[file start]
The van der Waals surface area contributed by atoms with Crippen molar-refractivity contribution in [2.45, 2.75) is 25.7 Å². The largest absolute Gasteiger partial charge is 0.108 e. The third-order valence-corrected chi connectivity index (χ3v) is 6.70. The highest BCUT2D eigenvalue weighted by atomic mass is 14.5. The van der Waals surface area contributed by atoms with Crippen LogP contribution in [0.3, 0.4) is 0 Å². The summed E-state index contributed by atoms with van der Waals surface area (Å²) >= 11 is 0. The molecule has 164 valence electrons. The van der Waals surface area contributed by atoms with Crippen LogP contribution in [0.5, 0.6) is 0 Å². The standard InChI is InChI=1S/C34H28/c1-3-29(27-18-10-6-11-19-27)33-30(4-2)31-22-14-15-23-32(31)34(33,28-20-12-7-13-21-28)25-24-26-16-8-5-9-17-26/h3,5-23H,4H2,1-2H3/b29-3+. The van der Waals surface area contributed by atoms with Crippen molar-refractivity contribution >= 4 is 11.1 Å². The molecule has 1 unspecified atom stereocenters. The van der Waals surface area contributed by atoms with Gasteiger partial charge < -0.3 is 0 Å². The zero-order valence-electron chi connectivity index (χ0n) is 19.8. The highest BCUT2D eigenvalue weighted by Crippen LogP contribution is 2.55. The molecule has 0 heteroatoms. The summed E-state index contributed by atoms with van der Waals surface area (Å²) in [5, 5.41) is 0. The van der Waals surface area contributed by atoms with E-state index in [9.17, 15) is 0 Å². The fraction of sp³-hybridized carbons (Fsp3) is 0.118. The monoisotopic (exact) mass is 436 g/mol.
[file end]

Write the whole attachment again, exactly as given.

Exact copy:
The van der Waals surface area contributed by atoms with Crippen molar-refractivity contribution in [2.45, 2.75) is 25.7 Å². The largest absolute Gasteiger partial charge is 0.108 e. The third-order valence-corrected chi connectivity index (χ3v) is 6.70. The highest BCUT2D eigenvalue weighted by atomic mass is 14.5. The van der Waals surface area contributed by atoms with Crippen LogP contribution in [0.3, 0.4) is 0 Å². The summed E-state index contributed by atoms with van der Waals surface area (Å²) >= 11 is 0. The molecule has 164 valence electrons. The van der Waals surface area contributed by atoms with Crippen LogP contribution in [0.5, 0.6) is 0 Å². The standard InChI is InChI=1S/C34H28/c1-3-29(27-18-10-6-11-19-27)33-30(4-2)31-22-14-15-23-32(31)34(33,28-20-12-7-13-21-28)25-24-26-16-8-5-9-17-26/h3,5-23H,4H2,1-2H3/b29-3+. The van der Waals surface area contributed by atoms with Crippen molar-refractivity contribution >= 4 is 11.1 Å². The molecule has 1 unspecified atom stereocenters. The van der Waals surface area contributed by atoms with Gasteiger partial charge < -0.3 is 0 Å². The zero-order valence-electron chi connectivity index (χ0n) is 19.8. The highest BCUT2D eigenvalue weighted by Crippen LogP contribution is 2.55. The molecule has 0 heteroatoms. The summed E-state index contributed by atoms with van der Waals surface area (Å²) in [5, 5.41) is 0. The van der Waals surface area contributed by atoms with E-state index in [9.17, 15) is 0 Å². The fraction of sp³-hybridized carbons (Fsp3) is 0.118. The monoisotopic (exact) mass is 436 g/mol.